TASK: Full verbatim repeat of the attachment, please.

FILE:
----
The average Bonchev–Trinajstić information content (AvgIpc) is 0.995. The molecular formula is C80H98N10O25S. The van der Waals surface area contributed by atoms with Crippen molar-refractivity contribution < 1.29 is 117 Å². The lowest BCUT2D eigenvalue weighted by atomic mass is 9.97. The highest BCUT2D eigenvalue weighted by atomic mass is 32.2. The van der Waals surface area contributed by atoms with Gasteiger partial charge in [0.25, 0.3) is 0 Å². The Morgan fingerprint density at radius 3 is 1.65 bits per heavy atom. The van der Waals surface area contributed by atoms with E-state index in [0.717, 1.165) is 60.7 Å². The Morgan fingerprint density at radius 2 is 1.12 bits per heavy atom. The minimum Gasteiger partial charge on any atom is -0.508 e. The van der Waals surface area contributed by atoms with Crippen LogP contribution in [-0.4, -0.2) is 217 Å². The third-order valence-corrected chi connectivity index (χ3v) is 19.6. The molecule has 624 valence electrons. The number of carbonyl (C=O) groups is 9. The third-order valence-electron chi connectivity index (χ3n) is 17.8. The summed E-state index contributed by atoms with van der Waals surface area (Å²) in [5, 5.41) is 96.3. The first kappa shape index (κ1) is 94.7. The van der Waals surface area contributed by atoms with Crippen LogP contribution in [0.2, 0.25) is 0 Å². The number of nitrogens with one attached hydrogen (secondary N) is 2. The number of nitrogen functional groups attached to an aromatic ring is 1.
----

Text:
The average Bonchev–Trinajstić information content (AvgIpc) is 0.995. The molecular formula is C80H98N10O25S. The van der Waals surface area contributed by atoms with Crippen molar-refractivity contribution < 1.29 is 117 Å². The lowest BCUT2D eigenvalue weighted by atomic mass is 9.97. The highest BCUT2D eigenvalue weighted by atomic mass is 32.2. The van der Waals surface area contributed by atoms with Gasteiger partial charge in [0.25, 0.3) is 0 Å². The Morgan fingerprint density at radius 3 is 1.65 bits per heavy atom. The van der Waals surface area contributed by atoms with E-state index in [0.717, 1.165) is 60.7 Å². The Morgan fingerprint density at radius 2 is 1.12 bits per heavy atom. The minimum Gasteiger partial charge on any atom is -0.508 e. The van der Waals surface area contributed by atoms with Crippen LogP contribution in [-0.4, -0.2) is 217 Å². The third-order valence-corrected chi connectivity index (χ3v) is 19.6. The molecule has 624 valence electrons. The number of carbonyl (C=O) groups is 9. The third-order valence-electron chi connectivity index (χ3n) is 17.8. The summed E-state index contributed by atoms with van der Waals surface area (Å²) in [5, 5.41) is 96.3. The first kappa shape index (κ1) is 94.7. The van der Waals surface area contributed by atoms with Crippen LogP contribution in [0.2, 0.25) is 0 Å². The number of nitrogens with one attached hydrogen (secondary N) is 2. The number of nitrogen functional groups attached to an aromatic ring is 1.